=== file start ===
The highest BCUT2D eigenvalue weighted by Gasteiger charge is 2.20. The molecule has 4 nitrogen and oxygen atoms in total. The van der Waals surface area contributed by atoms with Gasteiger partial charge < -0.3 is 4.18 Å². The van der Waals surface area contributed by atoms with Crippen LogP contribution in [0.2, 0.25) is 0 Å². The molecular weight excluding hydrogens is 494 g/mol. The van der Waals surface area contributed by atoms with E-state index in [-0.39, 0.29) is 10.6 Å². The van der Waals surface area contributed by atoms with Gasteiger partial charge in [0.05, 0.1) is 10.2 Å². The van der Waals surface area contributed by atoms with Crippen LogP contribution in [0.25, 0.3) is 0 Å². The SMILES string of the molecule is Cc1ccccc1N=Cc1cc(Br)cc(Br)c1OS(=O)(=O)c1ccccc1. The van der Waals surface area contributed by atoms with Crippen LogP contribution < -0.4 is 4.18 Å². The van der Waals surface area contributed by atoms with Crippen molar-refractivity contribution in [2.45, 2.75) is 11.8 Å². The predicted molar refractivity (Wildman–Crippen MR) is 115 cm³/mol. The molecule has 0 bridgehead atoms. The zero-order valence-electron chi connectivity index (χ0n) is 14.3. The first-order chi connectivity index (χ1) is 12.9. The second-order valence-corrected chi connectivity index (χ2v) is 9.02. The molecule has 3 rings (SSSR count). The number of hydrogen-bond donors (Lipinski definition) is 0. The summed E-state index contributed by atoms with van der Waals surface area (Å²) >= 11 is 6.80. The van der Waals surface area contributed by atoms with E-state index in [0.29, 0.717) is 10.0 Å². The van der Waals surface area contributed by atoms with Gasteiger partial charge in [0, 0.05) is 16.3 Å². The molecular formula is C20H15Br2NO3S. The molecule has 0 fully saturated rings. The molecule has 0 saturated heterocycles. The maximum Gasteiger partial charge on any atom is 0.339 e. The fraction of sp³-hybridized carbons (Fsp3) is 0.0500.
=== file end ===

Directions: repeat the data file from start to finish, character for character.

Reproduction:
The highest BCUT2D eigenvalue weighted by Gasteiger charge is 2.20. The molecule has 4 nitrogen and oxygen atoms in total. The van der Waals surface area contributed by atoms with Gasteiger partial charge < -0.3 is 4.18 Å². The van der Waals surface area contributed by atoms with Crippen LogP contribution in [0.2, 0.25) is 0 Å². The molecular weight excluding hydrogens is 494 g/mol. The van der Waals surface area contributed by atoms with E-state index in [-0.39, 0.29) is 10.6 Å². The van der Waals surface area contributed by atoms with Gasteiger partial charge in [0.05, 0.1) is 10.2 Å². The van der Waals surface area contributed by atoms with Crippen LogP contribution in [0.25, 0.3) is 0 Å². The SMILES string of the molecule is Cc1ccccc1N=Cc1cc(Br)cc(Br)c1OS(=O)(=O)c1ccccc1. The van der Waals surface area contributed by atoms with Crippen LogP contribution < -0.4 is 4.18 Å². The van der Waals surface area contributed by atoms with Crippen molar-refractivity contribution in [2.45, 2.75) is 11.8 Å². The predicted molar refractivity (Wildman–Crippen MR) is 115 cm³/mol. The molecule has 0 bridgehead atoms. The zero-order valence-electron chi connectivity index (χ0n) is 14.3. The first-order chi connectivity index (χ1) is 12.9. The second-order valence-corrected chi connectivity index (χ2v) is 9.02. The molecule has 3 rings (SSSR count). The number of hydrogen-bond donors (Lipinski definition) is 0. The summed E-state index contributed by atoms with van der Waals surface area (Å²) >= 11 is 6.80. The van der Waals surface area contributed by atoms with E-state index in [0.29, 0.717) is 10.0 Å². The van der Waals surface area contributed by atoms with Gasteiger partial charge in [0, 0.05) is 16.3 Å². The molecular formula is C20H15Br2NO3S. The molecule has 0 fully saturated rings. The molecule has 0 saturated heterocycles. The maximum Gasteiger partial charge on any atom is 0.339 e. The fraction of sp³-hybridized carbons (Fsp3) is 0.0500.